DOJ recommends less time for man who assaulted Craig than non-violent J6 defendants

Prosecutors recommended longer sentences for Jan. 6 defendants who were not charged with assault and did not have an extensive criminal history like Hamlin.

Rep. Angie Craig speaks at a campaign event in Apple Valley, Minnesota. (Lorie Shaull/Flickr)

(Daily Caller News Foundation) — Prosecutors are recommending less jail time for the man who assaulted Democratic Minnesota Rep. Angie Craig than for some non-violent Jan. 6 defendants.

Kendrid Khalil Hamlin, who assaulted Craig in the elevator of her Washington, D.C., apartment building in February, received a recommendation for 39 months in jail from U.S. Attorney Matthew Graves, according to the government’s sentencing memo filed Friday. Meanwhile, prosecutors recommended longer sentences for Jan. 6 defendants who were not charged with assault and did not have an extensive criminal history like Hamlin.

“The defendant’s lengthy criminal history makes clear that he poses a significant danger to the community,” Hamlin’s sentencing memo states. “As a 27-year old, the defendant has amassed nine convictions which score criminal history points, three other convictions that do not score points, and has been arrested 28 other times.”

Multiple prior convictions were for assaulting police or corrections officers, the sentencing memo says.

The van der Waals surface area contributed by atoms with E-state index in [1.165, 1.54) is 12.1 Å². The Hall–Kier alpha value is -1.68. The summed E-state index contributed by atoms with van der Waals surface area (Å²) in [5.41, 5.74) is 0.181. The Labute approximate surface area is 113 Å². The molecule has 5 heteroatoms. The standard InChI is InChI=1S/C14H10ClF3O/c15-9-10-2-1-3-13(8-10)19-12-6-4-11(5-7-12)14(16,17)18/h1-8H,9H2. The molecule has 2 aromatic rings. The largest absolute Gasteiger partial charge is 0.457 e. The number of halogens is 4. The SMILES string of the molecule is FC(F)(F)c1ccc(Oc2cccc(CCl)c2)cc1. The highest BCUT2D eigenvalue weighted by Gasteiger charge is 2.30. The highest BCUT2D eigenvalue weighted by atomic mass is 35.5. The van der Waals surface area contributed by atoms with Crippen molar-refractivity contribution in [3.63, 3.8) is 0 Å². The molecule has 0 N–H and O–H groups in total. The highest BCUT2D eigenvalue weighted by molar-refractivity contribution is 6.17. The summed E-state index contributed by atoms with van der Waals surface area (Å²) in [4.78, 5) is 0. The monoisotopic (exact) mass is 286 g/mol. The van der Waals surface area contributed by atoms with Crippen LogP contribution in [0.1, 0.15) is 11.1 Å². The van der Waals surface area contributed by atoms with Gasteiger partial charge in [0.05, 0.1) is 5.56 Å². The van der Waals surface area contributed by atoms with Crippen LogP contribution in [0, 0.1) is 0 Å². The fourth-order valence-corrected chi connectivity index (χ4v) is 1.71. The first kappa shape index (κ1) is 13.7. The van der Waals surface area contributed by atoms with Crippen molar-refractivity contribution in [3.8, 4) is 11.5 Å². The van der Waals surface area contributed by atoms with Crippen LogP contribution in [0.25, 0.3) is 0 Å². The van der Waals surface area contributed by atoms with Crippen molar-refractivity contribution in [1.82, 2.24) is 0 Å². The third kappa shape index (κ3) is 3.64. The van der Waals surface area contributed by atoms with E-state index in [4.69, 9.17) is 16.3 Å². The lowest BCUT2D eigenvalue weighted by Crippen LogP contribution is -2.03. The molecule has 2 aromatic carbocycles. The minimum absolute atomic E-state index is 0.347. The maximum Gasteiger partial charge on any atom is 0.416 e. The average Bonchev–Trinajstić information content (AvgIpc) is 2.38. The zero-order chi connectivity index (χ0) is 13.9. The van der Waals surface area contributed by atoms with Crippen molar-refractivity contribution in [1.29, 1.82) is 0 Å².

Meanwhile, Graves sought 57 months for 34-year-old Erik Herrera, who entered the Capitol and took a photo of himself in the Senate Parliamentarian’s office, which he posted on Instagram, according to the sentencing memo. U.S. District Court Judge Beryl Howell sentenced Herrera, who had no prior criminal history, to 48 months in prison.

“Herrera is a photographer but was not in the Capitol as a credentialed journalist,” the Justice Department’s press release states. “On Jan. 7, 2021, he admitted on social media that a press patch he was wearing had not been issued by a media organization.”

Graves also recommended a 64-month sentence for Hunter Seefried, who broke a window and was one of the first to enter the Capitol on Jan. 6.

U.S. District Court Judge Trevor McFadden gave Seefried only 24 months, finding his involvement in the riot did not qualify as interfering with the “administration of justice” as prosecutors claimed, according to The Washington Post.

“[I]t is important to convey to future rioters and would-be mob participants — especially those who intend to improperly influence the democratic process — that their actions will have consequences,” prosecutors argued in Seefried’s memo. “There is possibly no greater factor that this Court must consider.”

Seefried had no prior convictions, according to his sentencing memo.

For Jacob Anthony Chansley, the “QAnon Shaman” whose photos inside the Capitol building went viral, prosecutors recommended 51 months in prison. He was sentenced to 41 months but released after 27 to a Phoenix halfway house, according to the Associated Press.

Chansley also had no criminal history.

“We have no comment beyond the filings or what is stated in court,” Patty Hartman, U.S. Attorney’s Office for the District of Columbia Supervisory Public Affairs Specialist, told the Daily Caller News Foundation.


Katelynn Richardson